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Amsterdam Coat of Arms and City Flag. What’s with the 3 X’s?

Amsterdam’s Coat of Arms: An Enigma

The Coat of Arms of the city of Amsterdam is somewhat of an enigma. Not much is known about its origins or its precise meaning.

The symbolism of the heraldic shield with its three crosses in particular has been the subject of much speculation.

Amsterdam coat of arms

The Amsterdam Coat of Arms. This rendition is seen on a downtown university building.

What do the 3 X’s in Amsterdam’s City Shield mean?

At the heart of Amsterdam’s Coat of Arms are three white X’s displayed on a black band that runs down the middle of a red shield. (Trivia alert: such a shield is called an escutcheon).

You can dismiss one frequently suggested explanation right off the bat. Forget the dated, louche image of Amsterdam as a city high on triple-X entertainment.

The X’s are actually St. Andrew’s Crosses. They are named after the apostle Andrew who was martyred on an X-shaped cross in the 1st century AD.

The shield is the official symbol of the City of Amsterdam.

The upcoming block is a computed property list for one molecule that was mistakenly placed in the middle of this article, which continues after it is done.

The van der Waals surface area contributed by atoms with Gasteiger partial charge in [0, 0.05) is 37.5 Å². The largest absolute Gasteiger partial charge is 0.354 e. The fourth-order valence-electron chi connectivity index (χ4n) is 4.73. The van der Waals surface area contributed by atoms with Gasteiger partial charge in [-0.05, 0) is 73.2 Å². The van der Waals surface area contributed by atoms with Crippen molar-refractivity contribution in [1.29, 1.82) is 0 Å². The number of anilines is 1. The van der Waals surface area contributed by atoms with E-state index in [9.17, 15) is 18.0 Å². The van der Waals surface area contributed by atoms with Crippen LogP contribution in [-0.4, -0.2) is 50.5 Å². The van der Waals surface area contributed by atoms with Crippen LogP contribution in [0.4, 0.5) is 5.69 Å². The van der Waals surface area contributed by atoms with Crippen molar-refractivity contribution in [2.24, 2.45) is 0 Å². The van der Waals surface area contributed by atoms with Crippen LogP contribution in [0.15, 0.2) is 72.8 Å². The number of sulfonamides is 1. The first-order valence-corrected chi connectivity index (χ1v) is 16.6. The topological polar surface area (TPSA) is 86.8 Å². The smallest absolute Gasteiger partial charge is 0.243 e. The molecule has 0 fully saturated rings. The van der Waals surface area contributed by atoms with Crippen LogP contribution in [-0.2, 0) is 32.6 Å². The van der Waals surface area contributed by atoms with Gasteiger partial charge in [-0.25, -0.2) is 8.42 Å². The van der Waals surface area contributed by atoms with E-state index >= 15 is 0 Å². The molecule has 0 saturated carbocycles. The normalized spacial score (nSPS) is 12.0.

In the full coat of arms the shield appears underneath the Imperial Crown of Austria (more about that in a moment).

Coat of Arms, Amsterdam

Amsterdam’s Coat of Amsterdam carries the words Heldhaftig (Heroic), Vastberaden (Resolute), Barmhartig (Merciful).

Two golden lions flank the shield. The official motto of Amsterdam is on a scroll below it: Heldhaftig (Heroic), Vastberaden (Resolute), Barmhartig (Merciful). Jokers have at times updated the phrase to, ‘Defiant, Stubborn, and Extremely Tolerant.’

You’ll the red shield with its black banner and white crosses in one form or another throughout Amsterdam. The full version of the Coat of Arms is far less common.

Amsterdam Coat of Arms: Meaning Unknown

Many people believe that the St. Andrew’s crosses refer to the three dangers medieval Amsterdam faced: fire, floods and the Black Death. However, there is no historical evidence for that interpretation.

Another possible explanation comes from titillated folks with an active imagination, who assume the three X’s refer to the city’s liberal reputation. But, as mentioned, that is not the case either.

Finally, the three crosses also do not represent the words of the official motto, because that has only been in use since 1947. The motto was added in that year by then Queen Wilhelmina to commemorate the demeanor of Amsterdam’s citizens during World War II.